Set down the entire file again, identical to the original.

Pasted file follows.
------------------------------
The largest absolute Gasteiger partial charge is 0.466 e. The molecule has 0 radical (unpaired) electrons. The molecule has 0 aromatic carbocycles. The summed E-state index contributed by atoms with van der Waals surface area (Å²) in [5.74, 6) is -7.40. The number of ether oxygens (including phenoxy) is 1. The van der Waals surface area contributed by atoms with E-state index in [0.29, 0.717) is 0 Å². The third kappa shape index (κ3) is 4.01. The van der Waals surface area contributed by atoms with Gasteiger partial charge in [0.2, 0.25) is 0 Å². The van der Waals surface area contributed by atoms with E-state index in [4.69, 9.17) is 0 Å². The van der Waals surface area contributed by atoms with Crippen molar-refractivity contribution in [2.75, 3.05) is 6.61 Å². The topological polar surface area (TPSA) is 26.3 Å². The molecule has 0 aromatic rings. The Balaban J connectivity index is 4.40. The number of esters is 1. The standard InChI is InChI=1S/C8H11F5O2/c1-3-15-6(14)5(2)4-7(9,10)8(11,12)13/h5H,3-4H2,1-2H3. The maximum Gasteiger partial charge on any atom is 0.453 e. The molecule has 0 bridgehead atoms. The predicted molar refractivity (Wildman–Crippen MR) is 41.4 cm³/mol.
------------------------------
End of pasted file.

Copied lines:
The largest absolute Gasteiger partial charge is 0.466 e. The molecule has 0 radical (unpaired) electrons. The molecule has 0 aromatic carbocycles. The summed E-state index contributed by atoms with van der Waals surface area (Å²) in [5.74, 6) is -7.40. The number of ether oxygens (including phenoxy) is 1. The van der Waals surface area contributed by atoms with E-state index in [0.29, 0.717) is 0 Å². The third kappa shape index (κ3) is 4.01. The van der Waals surface area contributed by atoms with Gasteiger partial charge in [0.2, 0.25) is 0 Å². The van der Waals surface area contributed by atoms with E-state index in [4.69, 9.17) is 0 Å². The van der Waals surface area contributed by atoms with Crippen molar-refractivity contribution in [2.75, 3.05) is 6.61 Å². The topological polar surface area (TPSA) is 26.3 Å². The molecule has 0 aromatic rings. The Balaban J connectivity index is 4.40. The number of esters is 1. The standard InChI is InChI=1S/C8H11F5O2/c1-3-15-6(14)5(2)4-7(9,10)8(11,12)13/h5H,3-4H2,1-2H3. The maximum Gasteiger partial charge on any atom is 0.453 e. The molecule has 0 bridgehead atoms. The predicted molar refractivity (Wildman–Crippen MR) is 41.4 cm³/mol.